British property prices have boomed over the past few years, with record highs been reached across the country.
While it has meant more money for Britain's balance sheet, it has been met with much ire from those who have been priced out the market and are still waiting to get on the housing ladder.
In the run-up to the general election in May, Labour has hoped to captivate the electorate with promises to slap on extra taxation for the so-called "wealthy" by raising the tax on properties valued above £2m (€2.6m, $3m).
The proposed mansion tax would result in those property owners being annually charged £3,000, while that bill could rise to £19,000 for more expensive homes.
But it has been met with fierce criticism from some members of the public and celebrities, who claim soaring UK house prices have involuntarily pushed their homes into a high price bracket.
Even Lord Mandelson, a former Labour cabinet minister, has called the pledge "crude" and "short-termist".
While some may blame Lord Mandelson's personal finance situation for his damning indictment over Labour's keystone pledge, he does have a point when it comes to raising a decent amount of tax for public services, as well as hitting the actual rich.
Why house prices are high
Market fundamentals and government schemes to stimulate the housing sector have collectively pushed property prices to record highs.
The Office for National Statistics showed the average UK house price stood at £271,000 (€339,695, $425,190) in October last year.
While this is a slight decline from £273,000 in September 2014 and £274,000 in August, it is unlikely to fall dramatically further as there is, and will be for a long time, a dearth in supply.
According to the Confederation of British Industry (CBI), 240,000 new homes need to be built per year to sate current levels of demand but in only four of the past 14 years have more than 200,000 homes been delivered.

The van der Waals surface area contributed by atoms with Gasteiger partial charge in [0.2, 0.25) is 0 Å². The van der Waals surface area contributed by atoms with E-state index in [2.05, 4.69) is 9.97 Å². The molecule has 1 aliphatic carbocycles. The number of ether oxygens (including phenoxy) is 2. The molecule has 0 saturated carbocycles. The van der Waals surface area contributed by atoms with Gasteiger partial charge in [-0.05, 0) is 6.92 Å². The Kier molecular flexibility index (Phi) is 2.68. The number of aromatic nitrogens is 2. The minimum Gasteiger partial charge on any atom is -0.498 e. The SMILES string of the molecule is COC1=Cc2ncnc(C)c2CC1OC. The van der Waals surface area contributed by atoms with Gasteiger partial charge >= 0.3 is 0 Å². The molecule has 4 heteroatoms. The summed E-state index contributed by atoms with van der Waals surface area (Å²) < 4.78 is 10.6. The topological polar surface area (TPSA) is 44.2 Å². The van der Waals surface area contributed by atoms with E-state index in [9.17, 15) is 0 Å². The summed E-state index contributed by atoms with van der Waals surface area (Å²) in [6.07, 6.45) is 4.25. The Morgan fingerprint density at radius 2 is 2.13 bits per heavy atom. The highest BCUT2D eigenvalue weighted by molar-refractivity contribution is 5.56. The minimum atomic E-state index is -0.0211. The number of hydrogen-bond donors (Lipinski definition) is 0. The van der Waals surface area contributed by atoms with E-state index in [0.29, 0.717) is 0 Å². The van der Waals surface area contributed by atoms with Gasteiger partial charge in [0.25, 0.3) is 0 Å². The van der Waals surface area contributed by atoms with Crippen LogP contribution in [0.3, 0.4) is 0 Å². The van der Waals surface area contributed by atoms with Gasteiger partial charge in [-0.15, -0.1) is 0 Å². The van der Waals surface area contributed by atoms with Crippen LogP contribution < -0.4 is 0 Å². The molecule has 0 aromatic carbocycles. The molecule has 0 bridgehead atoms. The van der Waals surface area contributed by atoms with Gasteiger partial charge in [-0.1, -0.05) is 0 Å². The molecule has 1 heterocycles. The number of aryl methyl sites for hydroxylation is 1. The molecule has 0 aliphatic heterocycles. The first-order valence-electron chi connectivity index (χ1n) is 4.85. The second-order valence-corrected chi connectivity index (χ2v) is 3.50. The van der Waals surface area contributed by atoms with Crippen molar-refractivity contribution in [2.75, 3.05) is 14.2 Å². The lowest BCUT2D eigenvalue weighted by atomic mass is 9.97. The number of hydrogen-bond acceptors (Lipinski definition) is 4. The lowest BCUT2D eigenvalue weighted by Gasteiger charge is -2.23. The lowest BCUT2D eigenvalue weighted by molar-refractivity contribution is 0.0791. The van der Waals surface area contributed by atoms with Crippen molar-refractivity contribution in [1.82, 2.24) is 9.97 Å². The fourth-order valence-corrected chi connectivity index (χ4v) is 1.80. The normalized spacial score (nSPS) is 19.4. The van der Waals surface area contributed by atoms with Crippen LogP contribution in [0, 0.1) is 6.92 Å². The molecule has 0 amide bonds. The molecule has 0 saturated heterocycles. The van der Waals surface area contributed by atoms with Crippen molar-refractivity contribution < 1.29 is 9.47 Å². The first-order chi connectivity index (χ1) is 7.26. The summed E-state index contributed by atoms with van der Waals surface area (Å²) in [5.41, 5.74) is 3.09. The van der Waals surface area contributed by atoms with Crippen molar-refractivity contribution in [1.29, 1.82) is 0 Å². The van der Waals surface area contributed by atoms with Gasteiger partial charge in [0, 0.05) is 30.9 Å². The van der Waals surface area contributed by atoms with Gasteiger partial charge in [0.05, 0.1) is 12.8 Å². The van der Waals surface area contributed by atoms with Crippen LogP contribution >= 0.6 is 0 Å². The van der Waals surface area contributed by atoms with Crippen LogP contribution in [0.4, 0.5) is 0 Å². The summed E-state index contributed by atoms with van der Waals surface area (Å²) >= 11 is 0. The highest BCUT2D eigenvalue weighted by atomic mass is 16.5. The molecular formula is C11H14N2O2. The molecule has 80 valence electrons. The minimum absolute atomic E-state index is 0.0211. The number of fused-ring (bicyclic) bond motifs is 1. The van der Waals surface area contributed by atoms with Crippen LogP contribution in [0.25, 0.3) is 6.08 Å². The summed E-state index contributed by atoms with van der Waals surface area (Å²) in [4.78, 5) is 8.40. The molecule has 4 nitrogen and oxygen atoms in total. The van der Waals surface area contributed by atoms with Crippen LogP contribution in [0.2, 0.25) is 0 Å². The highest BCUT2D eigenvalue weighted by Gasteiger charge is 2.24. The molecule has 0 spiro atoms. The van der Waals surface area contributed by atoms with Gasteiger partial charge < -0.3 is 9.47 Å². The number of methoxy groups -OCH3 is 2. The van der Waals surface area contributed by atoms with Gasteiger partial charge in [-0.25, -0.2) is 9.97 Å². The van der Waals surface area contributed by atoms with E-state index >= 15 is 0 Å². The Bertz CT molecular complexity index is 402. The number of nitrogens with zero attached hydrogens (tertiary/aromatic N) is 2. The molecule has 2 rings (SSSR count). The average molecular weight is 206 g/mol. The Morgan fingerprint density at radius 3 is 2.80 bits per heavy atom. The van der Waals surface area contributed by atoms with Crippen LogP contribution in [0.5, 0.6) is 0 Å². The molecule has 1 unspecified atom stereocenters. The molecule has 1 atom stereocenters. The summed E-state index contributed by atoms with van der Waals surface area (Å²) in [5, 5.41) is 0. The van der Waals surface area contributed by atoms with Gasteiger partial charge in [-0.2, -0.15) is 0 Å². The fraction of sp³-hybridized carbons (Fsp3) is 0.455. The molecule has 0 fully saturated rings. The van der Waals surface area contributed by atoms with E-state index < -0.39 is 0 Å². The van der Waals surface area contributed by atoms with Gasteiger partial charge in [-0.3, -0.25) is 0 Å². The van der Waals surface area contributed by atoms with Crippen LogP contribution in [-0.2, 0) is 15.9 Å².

The chronic shortage of supply and increasing demand has meant house prices, on average, have rocketed by 56% nationally since 2004, with a 90% increase in London.
Why mansion tax will hit everyone, not just the "rich"
Through no fault of their own, long-term homeowners (especially the older generation) who have owned and lived in their properties for sometimes decades, will be residing in a house that has significantly gone up in value since they bought it.
As the proposed tax would see people being charged annually, imagine your grandparents who had lived in their east London property for the last 30 years, were suddenly asked to dip into their meagre state pensions because along the way, the area had become popular and a mecca for hipsters.
For example, even in London's so-called "Murder Mile"- Upper and Lower Clapton Road in the east of the capital, which is famous for being the "deadliest road" in Britain - has seen house prices soar over the past few years.
A one-bedroom flat, according to data on property website Zoopla as of 20 January, shows an average asking price of £533,216 - more than double that of 20 years ago.
In other areas, such as East Dulwich in south-east London, which is next to Peckham, prices have more than doubled over the past two decades to reach more than £2m on average for a house. The typical one or two-bedroom flat can fetch over half a million pounds.